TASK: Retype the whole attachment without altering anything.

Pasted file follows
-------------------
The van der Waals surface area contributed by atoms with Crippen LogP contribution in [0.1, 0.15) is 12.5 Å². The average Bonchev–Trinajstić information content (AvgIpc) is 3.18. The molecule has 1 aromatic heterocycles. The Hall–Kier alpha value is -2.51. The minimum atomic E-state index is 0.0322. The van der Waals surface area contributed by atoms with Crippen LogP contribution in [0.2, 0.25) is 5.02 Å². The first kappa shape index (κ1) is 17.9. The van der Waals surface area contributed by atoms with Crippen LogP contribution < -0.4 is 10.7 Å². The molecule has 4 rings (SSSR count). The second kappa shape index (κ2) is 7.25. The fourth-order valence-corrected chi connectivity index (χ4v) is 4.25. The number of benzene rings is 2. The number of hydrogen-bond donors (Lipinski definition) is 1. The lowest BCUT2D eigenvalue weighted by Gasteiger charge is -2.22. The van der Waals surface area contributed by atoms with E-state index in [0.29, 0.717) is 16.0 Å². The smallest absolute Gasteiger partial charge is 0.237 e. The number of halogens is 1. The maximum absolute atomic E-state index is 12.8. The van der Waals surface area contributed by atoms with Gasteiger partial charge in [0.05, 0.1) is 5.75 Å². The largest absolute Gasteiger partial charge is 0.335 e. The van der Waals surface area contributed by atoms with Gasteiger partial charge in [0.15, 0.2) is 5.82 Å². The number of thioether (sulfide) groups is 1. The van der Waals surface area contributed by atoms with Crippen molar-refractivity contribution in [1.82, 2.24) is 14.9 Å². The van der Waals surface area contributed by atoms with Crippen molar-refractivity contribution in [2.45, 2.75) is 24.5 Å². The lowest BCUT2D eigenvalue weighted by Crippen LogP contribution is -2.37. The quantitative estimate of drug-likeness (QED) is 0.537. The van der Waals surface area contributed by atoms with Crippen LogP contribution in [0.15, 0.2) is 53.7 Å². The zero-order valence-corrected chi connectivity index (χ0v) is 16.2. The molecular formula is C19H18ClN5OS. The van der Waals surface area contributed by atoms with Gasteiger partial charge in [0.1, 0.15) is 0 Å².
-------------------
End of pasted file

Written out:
The van der Waals surface area contributed by atoms with Crippen LogP contribution in [0.1, 0.15) is 12.5 Å². The average Bonchev–Trinajstić information content (AvgIpc) is 3.18. The molecule has 1 aromatic heterocycles. The Hall–Kier alpha value is -2.51. The minimum atomic E-state index is 0.0322. The van der Waals surface area contributed by atoms with Crippen LogP contribution in [0.2, 0.25) is 5.02 Å². The first kappa shape index (κ1) is 17.9. The van der Waals surface area contributed by atoms with Crippen LogP contribution < -0.4 is 10.7 Å². The molecule has 4 rings (SSSR count). The second kappa shape index (κ2) is 7.25. The fourth-order valence-corrected chi connectivity index (χ4v) is 4.25. The number of benzene rings is 2. The number of hydrogen-bond donors (Lipinski definition) is 1. The lowest BCUT2D eigenvalue weighted by Gasteiger charge is -2.22. The van der Waals surface area contributed by atoms with E-state index in [0.29, 0.717) is 16.0 Å². The smallest absolute Gasteiger partial charge is 0.237 e. The number of halogens is 1. The maximum absolute atomic E-state index is 12.8. The van der Waals surface area contributed by atoms with Gasteiger partial charge in [0.05, 0.1) is 5.75 Å². The largest absolute Gasteiger partial charge is 0.335 e. The van der Waals surface area contributed by atoms with Gasteiger partial charge in [0.15, 0.2) is 5.82 Å². The number of thioether (sulfide) groups is 1. The van der Waals surface area contributed by atoms with Crippen molar-refractivity contribution in [1.82, 2.24) is 14.9 Å². The van der Waals surface area contributed by atoms with Crippen molar-refractivity contribution in [2.45, 2.75) is 24.5 Å². The lowest BCUT2D eigenvalue weighted by Crippen LogP contribution is -2.37. The quantitative estimate of drug-likeness (QED) is 0.537. The van der Waals surface area contributed by atoms with Crippen LogP contribution in [0.15, 0.2) is 53.7 Å². The zero-order valence-corrected chi connectivity index (χ0v) is 16.2. The molecular formula is C19H18ClN5OS. The van der Waals surface area contributed by atoms with Gasteiger partial charge in [0.1, 0.15) is 0 Å².